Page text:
Country Fans Betrayed After Zach Bryan Speaks on Woke Bud Light Controversy: 'You Lost a Huge Fan'


Country music singer Zach Bryan outraged fans after he picked the side of Bud Light and transgender social media influencer Dylan Mulvaney in comments he posted on Twitter.

Bryan name-checked Travis Tritt in the tweet in which he also invoked the singer’s 2000 hit song “It’s a Great Day to Be Alive.”

“I mean no disrespect towards anyone specifically, I don’t even mind @Travistritt,” Bryan wrote. “I just think insulting transgender people is completely wrong because we live in a country where we can all just be who we want to be.”

Bryan concluded, “It’s a great day to be alive I thought.”

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Apparently, the singer has conflated protecting America’s youth from castrations and mastectomies with legitimate hatred for people who are confused about which bathrooms to use.

The former is at its heart what the Bud Light boycott is about.

People have been going under the knife to gender bend for decades.

Have you ever listened to Zach Bryan’s music?

It wasn’t until recently that children — some of whom are not yet old enough to read — were encouraged to “affirm” the gender ideologies being forced on them by adults.

Bud Light chose a side and people are reacting appropriately.

Tritt, for example, chose to remove all Anheuser-Busch products from his tour rider after Bud Light partnered up with Mulvaney — who to many people represents not only a threat to kids but also a gender movement that is outright mocking women.

Many conservative Americans have had enough of being told they have to believe the delusions of others and so Bud Light is facing the wrath of longtime former customers.

By stooging for Mulvaney and firing a shot across the bow of Tritt, Bryan felt some of that fury as fans buried him over the tweet:

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One Twitter user wrote, “You lost a huge fan with this tweet. Keep bowing to the mob.”

“I will never listen to your music ever again,” another added.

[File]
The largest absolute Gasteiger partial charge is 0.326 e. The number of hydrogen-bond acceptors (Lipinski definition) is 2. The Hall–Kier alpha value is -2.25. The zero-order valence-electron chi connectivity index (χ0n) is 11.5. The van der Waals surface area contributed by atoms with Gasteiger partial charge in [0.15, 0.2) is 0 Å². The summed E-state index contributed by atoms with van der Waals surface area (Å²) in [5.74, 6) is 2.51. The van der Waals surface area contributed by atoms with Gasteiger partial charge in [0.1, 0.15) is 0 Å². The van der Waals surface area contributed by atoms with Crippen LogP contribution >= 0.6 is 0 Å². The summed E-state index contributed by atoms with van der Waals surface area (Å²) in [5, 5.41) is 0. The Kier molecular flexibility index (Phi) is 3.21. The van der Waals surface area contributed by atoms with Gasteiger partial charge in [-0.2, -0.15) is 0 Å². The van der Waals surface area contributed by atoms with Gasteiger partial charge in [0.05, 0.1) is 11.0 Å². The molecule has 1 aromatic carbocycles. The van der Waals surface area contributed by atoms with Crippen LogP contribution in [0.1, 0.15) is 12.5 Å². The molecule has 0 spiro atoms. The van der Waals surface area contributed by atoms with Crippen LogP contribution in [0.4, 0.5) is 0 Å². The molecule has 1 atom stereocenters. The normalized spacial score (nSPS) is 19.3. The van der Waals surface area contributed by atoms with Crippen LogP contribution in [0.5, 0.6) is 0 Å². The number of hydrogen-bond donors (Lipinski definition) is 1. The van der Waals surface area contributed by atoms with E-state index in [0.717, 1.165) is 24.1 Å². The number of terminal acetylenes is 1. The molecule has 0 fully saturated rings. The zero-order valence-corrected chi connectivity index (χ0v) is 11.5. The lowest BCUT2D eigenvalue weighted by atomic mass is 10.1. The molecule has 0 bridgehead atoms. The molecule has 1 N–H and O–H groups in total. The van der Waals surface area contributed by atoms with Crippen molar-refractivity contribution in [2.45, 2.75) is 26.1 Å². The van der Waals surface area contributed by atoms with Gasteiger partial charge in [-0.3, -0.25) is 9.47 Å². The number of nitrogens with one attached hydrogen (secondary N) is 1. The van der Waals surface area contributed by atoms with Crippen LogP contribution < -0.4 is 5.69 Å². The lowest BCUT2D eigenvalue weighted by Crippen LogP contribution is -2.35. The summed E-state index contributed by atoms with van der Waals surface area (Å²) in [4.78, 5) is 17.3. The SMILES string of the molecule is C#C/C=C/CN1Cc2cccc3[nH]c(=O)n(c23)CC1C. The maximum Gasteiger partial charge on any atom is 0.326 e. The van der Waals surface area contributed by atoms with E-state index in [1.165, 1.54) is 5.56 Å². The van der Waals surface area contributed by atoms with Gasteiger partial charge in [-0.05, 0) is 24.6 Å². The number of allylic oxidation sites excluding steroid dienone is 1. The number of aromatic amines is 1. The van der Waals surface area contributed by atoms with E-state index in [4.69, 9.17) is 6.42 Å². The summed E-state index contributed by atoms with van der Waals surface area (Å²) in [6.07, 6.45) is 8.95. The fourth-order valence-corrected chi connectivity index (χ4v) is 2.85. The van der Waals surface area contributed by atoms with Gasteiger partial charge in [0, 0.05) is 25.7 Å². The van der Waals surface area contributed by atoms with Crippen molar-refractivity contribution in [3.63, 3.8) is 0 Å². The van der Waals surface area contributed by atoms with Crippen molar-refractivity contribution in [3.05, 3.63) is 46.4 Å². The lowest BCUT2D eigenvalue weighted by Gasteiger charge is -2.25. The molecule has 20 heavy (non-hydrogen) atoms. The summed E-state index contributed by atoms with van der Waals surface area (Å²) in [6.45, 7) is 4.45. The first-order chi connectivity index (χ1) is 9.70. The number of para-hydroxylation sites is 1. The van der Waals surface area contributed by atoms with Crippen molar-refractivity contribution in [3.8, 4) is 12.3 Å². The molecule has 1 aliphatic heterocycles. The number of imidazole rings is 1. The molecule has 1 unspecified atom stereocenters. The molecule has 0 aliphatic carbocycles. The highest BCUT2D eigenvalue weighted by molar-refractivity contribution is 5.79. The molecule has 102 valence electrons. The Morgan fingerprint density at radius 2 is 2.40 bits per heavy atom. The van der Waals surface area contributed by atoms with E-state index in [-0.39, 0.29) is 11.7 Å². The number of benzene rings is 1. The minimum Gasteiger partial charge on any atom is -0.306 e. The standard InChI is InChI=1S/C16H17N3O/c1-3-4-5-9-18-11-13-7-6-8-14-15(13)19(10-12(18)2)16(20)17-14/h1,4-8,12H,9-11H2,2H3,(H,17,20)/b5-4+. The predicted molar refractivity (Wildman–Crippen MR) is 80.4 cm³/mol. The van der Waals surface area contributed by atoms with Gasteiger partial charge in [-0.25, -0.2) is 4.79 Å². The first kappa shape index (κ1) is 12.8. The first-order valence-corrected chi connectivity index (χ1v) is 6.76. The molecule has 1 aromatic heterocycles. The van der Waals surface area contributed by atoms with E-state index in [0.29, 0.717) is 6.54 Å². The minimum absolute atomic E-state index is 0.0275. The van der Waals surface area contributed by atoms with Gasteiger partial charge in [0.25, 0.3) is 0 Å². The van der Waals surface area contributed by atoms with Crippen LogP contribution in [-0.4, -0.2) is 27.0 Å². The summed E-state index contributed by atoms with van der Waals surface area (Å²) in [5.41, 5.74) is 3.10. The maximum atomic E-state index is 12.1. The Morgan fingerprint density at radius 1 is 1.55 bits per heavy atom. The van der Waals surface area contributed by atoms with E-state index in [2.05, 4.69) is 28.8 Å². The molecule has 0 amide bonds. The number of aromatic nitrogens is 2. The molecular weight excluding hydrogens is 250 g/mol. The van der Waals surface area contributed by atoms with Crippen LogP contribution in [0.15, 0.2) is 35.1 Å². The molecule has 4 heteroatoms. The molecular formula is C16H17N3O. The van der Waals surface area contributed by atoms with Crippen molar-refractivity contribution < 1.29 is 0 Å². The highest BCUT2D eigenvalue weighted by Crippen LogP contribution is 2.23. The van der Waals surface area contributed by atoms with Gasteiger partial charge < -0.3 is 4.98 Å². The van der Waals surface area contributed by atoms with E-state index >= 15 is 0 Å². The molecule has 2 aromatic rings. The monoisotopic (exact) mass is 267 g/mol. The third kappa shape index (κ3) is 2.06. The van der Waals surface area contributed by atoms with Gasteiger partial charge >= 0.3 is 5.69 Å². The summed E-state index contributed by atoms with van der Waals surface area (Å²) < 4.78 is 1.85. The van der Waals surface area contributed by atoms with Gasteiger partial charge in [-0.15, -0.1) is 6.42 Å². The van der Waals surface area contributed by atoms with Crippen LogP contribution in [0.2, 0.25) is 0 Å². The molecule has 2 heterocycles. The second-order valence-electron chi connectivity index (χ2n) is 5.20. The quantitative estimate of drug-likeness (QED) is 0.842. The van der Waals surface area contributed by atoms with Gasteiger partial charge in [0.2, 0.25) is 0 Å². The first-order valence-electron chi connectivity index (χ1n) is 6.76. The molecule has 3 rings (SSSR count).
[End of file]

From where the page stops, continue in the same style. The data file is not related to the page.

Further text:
Country music has fallen far from the glory days of Hank Williams, Merle Haggard, and the endless singers who delighted fans throughout the 20th Century.

In Haggard’s 1981 hit “Are the Good Times Really Over,” the singer spoke of a country that was in decline and complained of not living in a land where “a man could still work and still would.”

Bryan, 27, hasn’t yet penned a song that calls on the man in Haggard’s ballad to put on a dress and hawk Bud Light.

But he might as well have, simply judging by the reaction to his tweet.

Decent people who understand the issue of protecting children are not going to be moved on it by a social media post. Bryan most certainly picked the wrong issue with which to share a vague message of unity.

Perhaps Bryan is a decent guy who legitimately wants to spread love, and that is great.

But sometimes love is tough. Actual love requires honest conversations.

Shielding kids from the demented agendas of adults is non-negotiable for people whose moral compasses are in working order.

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Johnathan Jones has worked as a reporter, an editor, and producer in radio, television and digital media.
Johnathan "Kipp" Jones has worked as an editor and producer in radio and television. He is a proud husband and father.